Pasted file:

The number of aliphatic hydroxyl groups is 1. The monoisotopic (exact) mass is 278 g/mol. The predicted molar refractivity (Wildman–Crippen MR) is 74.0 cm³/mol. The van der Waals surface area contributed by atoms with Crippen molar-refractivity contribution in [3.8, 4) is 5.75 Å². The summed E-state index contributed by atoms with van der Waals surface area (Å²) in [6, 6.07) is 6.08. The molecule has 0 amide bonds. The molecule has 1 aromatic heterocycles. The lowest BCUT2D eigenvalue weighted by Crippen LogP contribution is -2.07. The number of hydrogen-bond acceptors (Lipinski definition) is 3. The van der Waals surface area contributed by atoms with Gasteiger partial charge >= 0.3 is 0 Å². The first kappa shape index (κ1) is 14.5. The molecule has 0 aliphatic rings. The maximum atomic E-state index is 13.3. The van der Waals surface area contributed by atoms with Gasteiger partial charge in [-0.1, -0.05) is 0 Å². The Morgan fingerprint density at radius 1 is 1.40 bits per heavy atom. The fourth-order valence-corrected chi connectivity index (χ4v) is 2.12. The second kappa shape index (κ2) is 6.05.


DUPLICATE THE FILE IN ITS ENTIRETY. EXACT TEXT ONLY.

The number of aliphatic hydroxyl groups is 1. The monoisotopic (exact) mass is 278 g/mol. The predicted molar refractivity (Wildman–Crippen MR) is 74.0 cm³/mol. The van der Waals surface area contributed by atoms with Crippen molar-refractivity contribution in [3.8, 4) is 5.75 Å². The summed E-state index contributed by atoms with van der Waals surface area (Å²) in [6, 6.07) is 6.08. The molecule has 0 amide bonds. The molecule has 1 aromatic heterocycles. The lowest BCUT2D eigenvalue weighted by Crippen LogP contribution is -2.07. The number of hydrogen-bond acceptors (Lipinski definition) is 3. The van der Waals surface area contributed by atoms with Gasteiger partial charge >= 0.3 is 0 Å². The first kappa shape index (κ1) is 14.5. The molecule has 0 aliphatic rings. The maximum atomic E-state index is 13.3. The van der Waals surface area contributed by atoms with Gasteiger partial charge in [-0.1, -0.05) is 0 Å². The Morgan fingerprint density at radius 1 is 1.40 bits per heavy atom. The fourth-order valence-corrected chi connectivity index (χ4v) is 2.12. The second kappa shape index (κ2) is 6.05.